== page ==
Soon after we moved to the outer Melbourne suburb of Research, my father, Neville Stewart, became a volunteer firefighter for the Country Fire Authority. He's currently the Captain of Research Fire Brigade. I joined as a junior member. Scott Morrison announces compensation payments for New South Wales volunteer firefighters. Updated 25 minutes agoSun 29 Dec 2019, 12:21am Volunteer firefighters in New South Wales will be able to apply for up to $6,000 in compensation from the Federal Government, Prime Minister Scott Morrison has announced.
The payments of up to $300 per person, per day will be tax-free and not means-testedThe money will be made available before the end of JanuaryMr Morrison said other states and territories could request a similar scheme. Prime Minister Scott Morrison says volunteer firefighters with public sector jobs will get four weeks' paid leave - Politics. Updated about 4 hours agoTue 24 Dec 2019, 6:45am Volunteer firefighters who are also Federal Government employees will be given four weeks' paid leave in addition to existing entitlements to help contain the nation's bushfire catastrophe.
Key points: George Calombaris's MAdE Establishment underpaid workers $7.8 million. Updated 22 minutes agoThu 18 Jul 2019, 1:13am Celebrity chef George Calombaris's hospitality empire has backpaid $7.8 million in wages and superannuation after admitting to underpaying more than 500 current and former employees.
The workers were underpaid between 2011 and 2017MasterChef judge George Calombaris is a founding shareholder and former director of MAdEHe apologised to all affected team members and said the group was committed to "acting as a force for change" His MAdE Establishment group of companies will also make a $200,000 "contrition payment" under a court-enforceable undertaking made with the Fair Work Ombudsman. The Melbourne-based hospitality group self-disclosed the underpayment at its Press Club, Gazi and Hellenic Republic restaurants. Mother pleads for better safety after son killed at church working bee, fears it could happen again. Updated yesterday at 10:14amThu 11 Jul 2019, 10:14am The grieving family of a teenager killed while tree-lopping during a church working bee, west of Brisbane, is calling for better safety guidelines for volunteer labouring projects.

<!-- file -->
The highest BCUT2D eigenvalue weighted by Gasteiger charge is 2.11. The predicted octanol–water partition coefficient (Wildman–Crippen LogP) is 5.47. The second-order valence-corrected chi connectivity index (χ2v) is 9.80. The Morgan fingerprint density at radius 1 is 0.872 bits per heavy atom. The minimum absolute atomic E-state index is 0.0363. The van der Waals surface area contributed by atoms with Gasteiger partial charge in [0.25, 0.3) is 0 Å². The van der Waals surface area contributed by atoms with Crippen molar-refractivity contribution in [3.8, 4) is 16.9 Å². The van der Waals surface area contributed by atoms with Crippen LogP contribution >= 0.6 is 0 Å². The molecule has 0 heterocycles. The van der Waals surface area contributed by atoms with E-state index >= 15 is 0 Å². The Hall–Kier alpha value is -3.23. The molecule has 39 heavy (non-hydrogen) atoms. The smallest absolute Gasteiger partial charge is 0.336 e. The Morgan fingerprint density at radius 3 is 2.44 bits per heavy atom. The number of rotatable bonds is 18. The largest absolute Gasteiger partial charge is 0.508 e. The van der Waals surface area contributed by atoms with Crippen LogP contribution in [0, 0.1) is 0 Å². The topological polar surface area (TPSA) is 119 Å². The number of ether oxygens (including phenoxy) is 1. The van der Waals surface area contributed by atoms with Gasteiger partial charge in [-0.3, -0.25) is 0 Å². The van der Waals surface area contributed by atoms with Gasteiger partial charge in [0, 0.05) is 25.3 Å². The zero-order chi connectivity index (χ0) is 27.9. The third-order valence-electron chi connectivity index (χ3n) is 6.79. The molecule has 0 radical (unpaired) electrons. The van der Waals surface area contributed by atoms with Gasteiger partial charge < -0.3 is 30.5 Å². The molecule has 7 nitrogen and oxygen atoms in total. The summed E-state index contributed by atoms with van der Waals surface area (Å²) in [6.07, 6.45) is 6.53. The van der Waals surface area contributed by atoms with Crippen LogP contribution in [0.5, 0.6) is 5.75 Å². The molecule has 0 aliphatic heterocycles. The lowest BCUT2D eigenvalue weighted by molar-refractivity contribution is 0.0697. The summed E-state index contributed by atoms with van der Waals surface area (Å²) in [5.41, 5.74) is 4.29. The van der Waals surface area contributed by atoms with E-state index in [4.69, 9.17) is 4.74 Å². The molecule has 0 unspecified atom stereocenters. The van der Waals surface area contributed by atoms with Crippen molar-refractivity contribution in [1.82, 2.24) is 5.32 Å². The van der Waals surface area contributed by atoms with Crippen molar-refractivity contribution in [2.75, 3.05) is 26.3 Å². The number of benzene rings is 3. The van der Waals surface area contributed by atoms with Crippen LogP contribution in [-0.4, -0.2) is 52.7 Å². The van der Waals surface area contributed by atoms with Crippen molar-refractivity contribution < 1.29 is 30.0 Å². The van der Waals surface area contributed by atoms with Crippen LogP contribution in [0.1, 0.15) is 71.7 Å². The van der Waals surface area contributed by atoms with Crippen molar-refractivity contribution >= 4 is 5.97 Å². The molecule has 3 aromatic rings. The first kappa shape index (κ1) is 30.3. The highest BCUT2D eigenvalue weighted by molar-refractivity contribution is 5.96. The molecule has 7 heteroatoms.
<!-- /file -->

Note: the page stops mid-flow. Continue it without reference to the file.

Key points: Nuufou Foloi Sakaria says she lost her son and she is concerned there could be more accidents in futureIpswich Magistrates Court will decide whether the Samoan Independent Seventh Day Adventist Church is liable over the teenager's deathThe church is arguing in court the volunteers were working independently, meaning it cannot be held liable Lotufou Livingston Sakaria, 14, died when he was struck by a 12-metre-tall felled tree while volunteering with fellow members of the Samoan Independent Seventh Day Adventist Church in 2016. His mother, Nuufou Foloi Sakaria, and her family were also at the working bee when the accident happened. "My son got killed. 'Invisible volunteering': The online army of millennials quietly contributing in regional communities. Updated about an hour agoWed 29 Aug 2018, 4:34am As volunteering faces a decline across Australia, the contribution of millennials may sometimes be overlooked, as a quiet online revolution happens among young people in regional communities.